Regional agency raises money by showcasing those it helps


LEWISTON — Dressed in a red gown, Melinda McKenzie stood on stage before a crowd of more than 200 people Saturday evening and shared her secret.

The 28-year-old member of the Tri-County Mental Health Services Board of Directors was reading her poem, titled: “The Little Girl.”

McKenzie, of Lewiston, struggles with an eating disorder and depression. She had sought treatment years ago at the nonprofit agency.

She also is a sculptor and poet, who has shared her talents for the past four years in an effort to raise money for the organization that helped her.

“A little girl with eyes so brown; sat in a corner to play on her own,” McKenzie recited into the microphone on stage at the Franco-American Heritage Center.

“When she was 12, she learned to cut. Wow, she had control over what she felt,” she continued.


The fifth annual “Inspired Voices” event showcased the talents of dozens of people who’ve been helped by the agency and helped raise money for the agency.

At a reception early in the evening, attendees browsed displays of artwork including paintings, handmade jewelry and photography.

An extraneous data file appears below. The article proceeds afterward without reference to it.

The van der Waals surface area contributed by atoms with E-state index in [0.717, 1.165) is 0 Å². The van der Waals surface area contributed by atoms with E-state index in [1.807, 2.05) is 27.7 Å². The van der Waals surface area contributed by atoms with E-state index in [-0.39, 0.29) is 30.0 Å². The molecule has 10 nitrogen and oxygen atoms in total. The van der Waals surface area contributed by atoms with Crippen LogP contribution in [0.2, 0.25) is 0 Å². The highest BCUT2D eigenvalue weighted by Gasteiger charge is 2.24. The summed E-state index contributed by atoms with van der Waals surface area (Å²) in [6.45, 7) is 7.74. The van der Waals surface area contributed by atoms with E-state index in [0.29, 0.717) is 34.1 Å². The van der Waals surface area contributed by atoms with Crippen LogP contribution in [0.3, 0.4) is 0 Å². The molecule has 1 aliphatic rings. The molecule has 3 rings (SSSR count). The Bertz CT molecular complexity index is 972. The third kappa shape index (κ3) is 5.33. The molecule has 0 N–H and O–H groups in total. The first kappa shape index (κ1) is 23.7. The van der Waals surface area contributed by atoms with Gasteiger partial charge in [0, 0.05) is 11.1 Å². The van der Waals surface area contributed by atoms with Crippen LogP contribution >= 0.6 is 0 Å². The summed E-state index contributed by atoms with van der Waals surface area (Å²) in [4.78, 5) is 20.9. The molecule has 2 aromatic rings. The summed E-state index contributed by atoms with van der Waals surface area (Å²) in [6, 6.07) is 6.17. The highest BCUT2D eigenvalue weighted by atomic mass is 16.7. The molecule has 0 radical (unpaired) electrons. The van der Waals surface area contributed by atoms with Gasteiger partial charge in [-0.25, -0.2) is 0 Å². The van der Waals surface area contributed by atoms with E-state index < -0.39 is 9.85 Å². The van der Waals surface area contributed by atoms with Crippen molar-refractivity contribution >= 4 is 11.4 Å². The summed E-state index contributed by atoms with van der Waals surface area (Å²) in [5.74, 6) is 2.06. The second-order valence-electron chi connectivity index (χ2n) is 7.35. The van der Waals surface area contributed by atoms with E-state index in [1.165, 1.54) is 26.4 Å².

Sketches drawn in black marker signed only, Kipster, featured intricately rendered warriors. An inscription with the self-described “Fantasy” drawings read: “Drawing helps me deal with my depression and anxiety. It’s very enjoyable and relaxing to me and also helps me to concentrate and it eases my mind from racing thoughts.”

On stage upstairs, more than a dozen so-called “consumers” of mental health care shared the stage with area professional musicians who performed five musical pieces as an ensemble of singers backed up by instrumentalists.

Those receiving services at the agency read poetry and prose and sang songs, often touching on the problems that brought them to the agency.

Getting validation through their performances is part of the treatment, said Tina Pelletier Clark, director of development and community relations.

The agency raised about $22,000 through sponsorships, Clark said. Last year, it cleared about $15,000 at the box office. She said the agency hoped to raise that much this year.

Excerpts from the annual shows can be found at